POPULATION22,530,746 (July 2012 est.)
GDP PER CAPITA$5,100 (2011 est.)
RELIGIONSSunni Muslim (Islam - official) 74%, other Muslim (includes Alawite, Druze) 16%, Christian (various denominations) 10%, Jewish (tiny communities in Damascus, Al Qamishli, and Aleppo)
ALSO IN MIDDLE EAST, NORTH AFRICA, AND THE CAUCASUSAlgeria
AT THE CENTER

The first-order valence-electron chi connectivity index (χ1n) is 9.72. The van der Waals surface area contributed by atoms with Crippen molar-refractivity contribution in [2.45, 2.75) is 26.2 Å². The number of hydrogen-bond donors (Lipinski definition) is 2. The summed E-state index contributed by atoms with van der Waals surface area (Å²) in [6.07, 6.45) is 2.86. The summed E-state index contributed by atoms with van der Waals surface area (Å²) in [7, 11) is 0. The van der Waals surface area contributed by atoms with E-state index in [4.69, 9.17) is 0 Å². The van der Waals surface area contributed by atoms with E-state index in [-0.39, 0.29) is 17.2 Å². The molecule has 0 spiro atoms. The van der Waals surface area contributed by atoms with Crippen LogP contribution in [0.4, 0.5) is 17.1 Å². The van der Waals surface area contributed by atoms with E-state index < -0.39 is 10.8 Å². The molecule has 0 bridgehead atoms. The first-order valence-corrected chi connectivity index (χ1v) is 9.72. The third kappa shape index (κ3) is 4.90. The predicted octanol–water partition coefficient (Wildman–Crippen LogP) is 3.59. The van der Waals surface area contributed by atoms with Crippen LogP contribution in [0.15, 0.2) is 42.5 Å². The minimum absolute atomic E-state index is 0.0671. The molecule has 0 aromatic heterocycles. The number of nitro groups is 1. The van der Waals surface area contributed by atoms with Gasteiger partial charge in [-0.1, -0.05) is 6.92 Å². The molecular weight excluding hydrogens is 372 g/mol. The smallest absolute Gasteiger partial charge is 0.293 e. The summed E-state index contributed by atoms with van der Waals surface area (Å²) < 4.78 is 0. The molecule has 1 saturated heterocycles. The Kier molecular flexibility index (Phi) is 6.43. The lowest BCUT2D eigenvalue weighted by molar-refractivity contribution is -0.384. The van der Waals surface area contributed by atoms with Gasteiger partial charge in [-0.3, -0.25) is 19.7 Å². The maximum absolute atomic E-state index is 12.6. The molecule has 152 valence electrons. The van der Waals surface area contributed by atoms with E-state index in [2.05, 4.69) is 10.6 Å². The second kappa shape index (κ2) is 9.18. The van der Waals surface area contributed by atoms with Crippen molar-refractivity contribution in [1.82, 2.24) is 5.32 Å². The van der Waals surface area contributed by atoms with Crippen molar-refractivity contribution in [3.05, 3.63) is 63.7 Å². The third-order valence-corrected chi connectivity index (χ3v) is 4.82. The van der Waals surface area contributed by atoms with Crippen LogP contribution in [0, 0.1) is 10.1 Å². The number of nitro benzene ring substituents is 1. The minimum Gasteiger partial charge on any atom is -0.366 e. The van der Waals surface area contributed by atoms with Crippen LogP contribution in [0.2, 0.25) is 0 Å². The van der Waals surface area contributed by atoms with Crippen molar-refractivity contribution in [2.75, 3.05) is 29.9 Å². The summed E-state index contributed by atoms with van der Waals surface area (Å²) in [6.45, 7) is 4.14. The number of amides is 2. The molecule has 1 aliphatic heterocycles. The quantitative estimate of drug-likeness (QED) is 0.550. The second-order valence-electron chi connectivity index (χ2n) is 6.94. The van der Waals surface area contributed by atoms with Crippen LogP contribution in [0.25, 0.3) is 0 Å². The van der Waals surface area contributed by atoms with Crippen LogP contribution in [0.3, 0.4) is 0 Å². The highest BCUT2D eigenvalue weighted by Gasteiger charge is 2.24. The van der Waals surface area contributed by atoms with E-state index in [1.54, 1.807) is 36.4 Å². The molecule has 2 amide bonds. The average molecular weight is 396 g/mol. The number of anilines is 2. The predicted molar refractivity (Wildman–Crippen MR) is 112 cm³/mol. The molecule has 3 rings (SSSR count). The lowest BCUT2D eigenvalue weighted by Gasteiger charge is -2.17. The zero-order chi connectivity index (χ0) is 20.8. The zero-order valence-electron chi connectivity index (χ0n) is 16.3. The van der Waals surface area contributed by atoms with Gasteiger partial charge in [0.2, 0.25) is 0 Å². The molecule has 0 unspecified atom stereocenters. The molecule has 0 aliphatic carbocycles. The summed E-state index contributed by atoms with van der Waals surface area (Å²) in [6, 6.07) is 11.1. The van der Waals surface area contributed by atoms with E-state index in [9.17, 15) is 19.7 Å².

Syria has been a center of political, cultural, and religious influences for millennia. It hosted the earliest organized Christian church at Antioch, and Damascus became the capital of the Umayyad Caliphate in the 7th century. Contemporary Syria retains much of its religious diversity, with substantial numbers of Christians, a small Jewish community, and a prominent Alawite Shi'a minority coexisting with its majority Sunni population. Under the Ba'ath Party, Syrians have very limited civil and political freedoms, and religious communities operate under significant state surveillance. Nevertheless, religious minorities have been generally supportive of the Ba'ath regime, due in part to its secular character. President Hafez al-Assad (1970-2000) dealt harshly with religious dissent, most notably crushing the Muslim Brotherhood-led revolt in Hama in 1982. His son, Bashar al-Assad, came to power promising reform but stalled in its delivery, and he has faced dramatic challenges to his rule as part of the region-wide wave of protests in 2011 known as the Arab Spring.